Home > Java > The Joys of String (Part 1)

The Joys of String (Part 1)

It is a sad fact of the programming world that almost invariably the first thing that you learn to do when learning a new language is engage in writing a program of the ‘Hello world’ variety. If you know Java, you’ll know that the bit that does the work in this will be a line which reads something like:

System.out.println(“Hello World”);

Somehow this saddens me. String handling and manipulation in Java is a thing of joy (albeit one which can be from time to time a curiously sado-masochistic one). How much more fun to do something like

String sMyHelloString = "Hello World";
sMyHelloString = sMyHelloString.reverse();
System.out.println(sMyHelloString);
sMyHelloString = sMyHelloString.reverse();
System.out.println(sMyHelloString);

 
It lacks the concision of a rudimentary Java Hello World, but it does illustrate something very important: a String variable in Java is a class implementation and the nice manual says this explicitly-

The String class represents character strings. All string literals in Java programs, such as “abc”, are implemented as instances of this class.

Once you understand this, string handling as a concept in Java becomes (conceptually, at least) a snip. You should note also that the Java String class is final. This means that you cannot extend it, i.e. you cannot inherit from it and add your own custom methods or class variables or method overloads. However, Java being the language that it is, this does not prevent you from creating your own class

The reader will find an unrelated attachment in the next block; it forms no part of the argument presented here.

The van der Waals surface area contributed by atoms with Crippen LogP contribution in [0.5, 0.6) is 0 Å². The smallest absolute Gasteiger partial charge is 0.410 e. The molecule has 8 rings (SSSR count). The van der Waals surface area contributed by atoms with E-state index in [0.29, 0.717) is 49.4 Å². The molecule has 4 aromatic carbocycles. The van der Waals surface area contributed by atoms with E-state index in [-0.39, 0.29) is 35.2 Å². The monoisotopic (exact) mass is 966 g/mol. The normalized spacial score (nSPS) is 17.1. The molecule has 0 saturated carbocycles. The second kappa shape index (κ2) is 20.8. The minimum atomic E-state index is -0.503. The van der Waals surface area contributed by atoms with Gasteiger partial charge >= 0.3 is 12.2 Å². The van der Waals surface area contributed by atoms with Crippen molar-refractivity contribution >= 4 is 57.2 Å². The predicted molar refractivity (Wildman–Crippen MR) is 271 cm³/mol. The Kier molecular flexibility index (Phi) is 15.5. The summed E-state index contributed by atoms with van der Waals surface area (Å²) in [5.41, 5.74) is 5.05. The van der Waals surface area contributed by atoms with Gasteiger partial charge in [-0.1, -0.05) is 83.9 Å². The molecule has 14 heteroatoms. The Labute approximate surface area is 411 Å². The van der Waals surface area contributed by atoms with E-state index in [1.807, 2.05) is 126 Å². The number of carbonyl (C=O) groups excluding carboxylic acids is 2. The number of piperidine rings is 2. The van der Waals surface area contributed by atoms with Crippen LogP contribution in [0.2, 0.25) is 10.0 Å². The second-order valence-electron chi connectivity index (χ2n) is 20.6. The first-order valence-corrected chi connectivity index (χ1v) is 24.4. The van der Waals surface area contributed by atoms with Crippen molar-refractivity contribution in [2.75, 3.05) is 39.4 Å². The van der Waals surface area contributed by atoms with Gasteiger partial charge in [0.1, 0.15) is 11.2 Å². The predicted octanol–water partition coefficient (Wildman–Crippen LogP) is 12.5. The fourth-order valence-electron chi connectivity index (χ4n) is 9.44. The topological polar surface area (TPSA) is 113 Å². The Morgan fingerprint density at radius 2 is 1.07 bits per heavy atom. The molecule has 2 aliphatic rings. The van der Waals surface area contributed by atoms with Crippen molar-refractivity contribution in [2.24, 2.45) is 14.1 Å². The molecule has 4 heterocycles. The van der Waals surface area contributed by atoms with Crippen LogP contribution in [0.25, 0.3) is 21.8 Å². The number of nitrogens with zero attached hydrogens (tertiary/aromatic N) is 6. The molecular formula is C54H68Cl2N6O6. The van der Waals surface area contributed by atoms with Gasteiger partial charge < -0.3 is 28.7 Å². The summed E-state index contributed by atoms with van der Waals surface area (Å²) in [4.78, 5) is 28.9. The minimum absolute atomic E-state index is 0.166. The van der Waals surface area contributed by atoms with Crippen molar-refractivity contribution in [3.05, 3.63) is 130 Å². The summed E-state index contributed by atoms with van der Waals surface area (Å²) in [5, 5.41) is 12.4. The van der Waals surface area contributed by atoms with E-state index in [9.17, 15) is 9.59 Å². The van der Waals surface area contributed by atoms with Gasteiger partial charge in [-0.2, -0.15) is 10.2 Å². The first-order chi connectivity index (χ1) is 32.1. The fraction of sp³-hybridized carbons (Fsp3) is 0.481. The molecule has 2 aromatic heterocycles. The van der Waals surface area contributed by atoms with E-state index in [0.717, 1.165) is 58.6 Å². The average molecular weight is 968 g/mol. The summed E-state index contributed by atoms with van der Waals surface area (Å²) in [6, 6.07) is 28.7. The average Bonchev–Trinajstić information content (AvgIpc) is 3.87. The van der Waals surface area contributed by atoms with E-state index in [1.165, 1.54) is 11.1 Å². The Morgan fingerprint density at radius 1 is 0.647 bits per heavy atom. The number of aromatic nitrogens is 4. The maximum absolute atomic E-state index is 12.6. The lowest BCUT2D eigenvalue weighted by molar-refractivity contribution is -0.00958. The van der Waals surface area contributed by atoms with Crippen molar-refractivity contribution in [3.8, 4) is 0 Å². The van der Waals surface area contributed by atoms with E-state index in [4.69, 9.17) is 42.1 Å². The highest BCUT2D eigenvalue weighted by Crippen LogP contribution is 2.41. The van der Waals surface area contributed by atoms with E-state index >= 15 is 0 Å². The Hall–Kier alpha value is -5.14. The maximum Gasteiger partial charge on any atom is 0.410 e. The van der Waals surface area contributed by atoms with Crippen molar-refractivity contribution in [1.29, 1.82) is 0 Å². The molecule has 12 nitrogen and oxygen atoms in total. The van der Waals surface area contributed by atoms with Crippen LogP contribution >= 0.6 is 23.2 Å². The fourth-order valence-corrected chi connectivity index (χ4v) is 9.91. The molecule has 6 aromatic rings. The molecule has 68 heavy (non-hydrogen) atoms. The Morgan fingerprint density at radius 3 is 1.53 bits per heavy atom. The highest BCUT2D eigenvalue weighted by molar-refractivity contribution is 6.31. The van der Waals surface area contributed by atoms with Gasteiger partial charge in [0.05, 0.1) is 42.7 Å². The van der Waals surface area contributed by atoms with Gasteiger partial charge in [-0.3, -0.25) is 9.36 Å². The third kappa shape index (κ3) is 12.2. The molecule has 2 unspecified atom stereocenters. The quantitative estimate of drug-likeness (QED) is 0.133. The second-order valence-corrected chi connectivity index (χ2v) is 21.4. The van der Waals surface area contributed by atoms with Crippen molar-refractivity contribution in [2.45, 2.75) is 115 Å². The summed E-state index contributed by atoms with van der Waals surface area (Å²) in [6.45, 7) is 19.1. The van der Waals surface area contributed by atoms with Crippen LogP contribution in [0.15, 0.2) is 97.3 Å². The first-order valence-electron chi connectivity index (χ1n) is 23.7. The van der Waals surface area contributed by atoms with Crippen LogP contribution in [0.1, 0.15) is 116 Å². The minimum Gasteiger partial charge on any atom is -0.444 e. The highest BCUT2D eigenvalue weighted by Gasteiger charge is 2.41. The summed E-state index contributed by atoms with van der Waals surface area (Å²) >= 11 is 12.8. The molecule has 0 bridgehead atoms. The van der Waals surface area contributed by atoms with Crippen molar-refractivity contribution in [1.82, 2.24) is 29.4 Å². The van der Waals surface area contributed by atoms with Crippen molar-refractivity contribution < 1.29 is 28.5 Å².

public class StringMaster
{
private java.lang.String sString;
// empty constructor for method only access....
public StringMaster()
{
this.sString = "";
}
// constructor taking the string you wish to work on....
public StringMaster(String sString)
{
this.sString = sString;
}

// setter for String passing....
public void setString(String sTmp)
{
sString = sTmp;
}

// and here the new methods to manipulate the String are added... In  this case we'll convert a random string
public StringMaster doTitle(StringMaster sm)
{
sString = sm.getString().toLowerCase();
int intFirstChar = (int)sString.charAt(0) - 32;
char[] arr = sString.toCharArray();
arr[0] = (char)intFirstChar;
sString = String.valueOf(arr);
sm.setString(sString);
return sm;
}

// and of course a getter to pull the string out again
public String getString()
{
return sString;
}

}

All that is really needed for a framework for this sort of String handling class is a private String variable and a constructor capable of taking a String argument to set this variable plus a getter and a setter. The rest is really down to what you need to do with it. And of course, unlike the String class, it is open to inheritance.

To use this example we could take a phrase like “iN tHE Beginning”

String sExample = "iN tHE Beginning" ;
StringMaster sm = new StringMaster(sExample);
sm = sm.doTitle(sm);
System.out.println(sm.getString());

Or for a bit of before and after fun:

String sExample = "iN tHE Beginning" ;
StringMaster sm = new StringMaster(sExample);
System.out.println(sm.getString());
System.out.println(sm.doTitle(sm).getString());
System.out.println(sm.getString());

References:

http://en.wikipedia.org/wiki/Hello_World

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